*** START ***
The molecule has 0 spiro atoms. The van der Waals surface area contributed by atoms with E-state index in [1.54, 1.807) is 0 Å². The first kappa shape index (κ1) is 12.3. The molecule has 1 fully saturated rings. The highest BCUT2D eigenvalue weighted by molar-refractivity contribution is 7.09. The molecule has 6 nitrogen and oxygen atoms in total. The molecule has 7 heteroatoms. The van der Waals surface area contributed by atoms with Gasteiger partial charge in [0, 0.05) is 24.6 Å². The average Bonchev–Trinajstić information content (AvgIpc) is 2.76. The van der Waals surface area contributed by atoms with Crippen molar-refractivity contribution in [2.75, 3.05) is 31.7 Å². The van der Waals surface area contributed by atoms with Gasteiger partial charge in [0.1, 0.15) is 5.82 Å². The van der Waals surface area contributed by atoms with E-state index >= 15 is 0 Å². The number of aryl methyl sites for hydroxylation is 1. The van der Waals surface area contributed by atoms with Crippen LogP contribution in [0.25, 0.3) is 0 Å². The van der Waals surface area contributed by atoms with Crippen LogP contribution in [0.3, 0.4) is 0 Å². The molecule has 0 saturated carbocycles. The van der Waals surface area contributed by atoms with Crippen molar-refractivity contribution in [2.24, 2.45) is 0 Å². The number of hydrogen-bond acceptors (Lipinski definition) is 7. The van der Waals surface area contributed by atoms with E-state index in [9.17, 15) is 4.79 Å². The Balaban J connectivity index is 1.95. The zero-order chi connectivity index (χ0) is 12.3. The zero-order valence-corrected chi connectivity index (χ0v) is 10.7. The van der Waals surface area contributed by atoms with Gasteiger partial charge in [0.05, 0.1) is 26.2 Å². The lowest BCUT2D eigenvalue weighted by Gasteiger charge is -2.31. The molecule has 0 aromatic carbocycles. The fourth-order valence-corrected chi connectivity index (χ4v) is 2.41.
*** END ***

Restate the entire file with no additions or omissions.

The molecule has 0 spiro atoms. The van der Waals surface area contributed by atoms with E-state index in [1.54, 1.807) is 0 Å². The first kappa shape index (κ1) is 12.3. The molecule has 1 fully saturated rings. The highest BCUT2D eigenvalue weighted by molar-refractivity contribution is 7.09. The molecule has 6 nitrogen and oxygen atoms in total. The molecule has 7 heteroatoms. The van der Waals surface area contributed by atoms with Gasteiger partial charge in [0, 0.05) is 24.6 Å². The average Bonchev–Trinajstić information content (AvgIpc) is 2.76. The van der Waals surface area contributed by atoms with Crippen molar-refractivity contribution in [2.75, 3.05) is 31.7 Å². The van der Waals surface area contributed by atoms with Gasteiger partial charge in [0.1, 0.15) is 5.82 Å². The van der Waals surface area contributed by atoms with E-state index >= 15 is 0 Å². The number of aryl methyl sites for hydroxylation is 1. The van der Waals surface area contributed by atoms with Crippen LogP contribution in [0.25, 0.3) is 0 Å². The van der Waals surface area contributed by atoms with Crippen LogP contribution in [0.3, 0.4) is 0 Å². The molecule has 0 saturated carbocycles. The van der Waals surface area contributed by atoms with Crippen molar-refractivity contribution in [2.24, 2.45) is 0 Å². The number of hydrogen-bond acceptors (Lipinski definition) is 7. The van der Waals surface area contributed by atoms with E-state index in [9.17, 15) is 4.79 Å². The Balaban J connectivity index is 1.95. The zero-order chi connectivity index (χ0) is 12.3. The zero-order valence-corrected chi connectivity index (χ0v) is 10.7. The van der Waals surface area contributed by atoms with Gasteiger partial charge in [0.05, 0.1) is 26.2 Å². The lowest BCUT2D eigenvalue weighted by Gasteiger charge is -2.31. The molecule has 0 aromatic carbocycles. The fourth-order valence-corrected chi connectivity index (χ4v) is 2.41.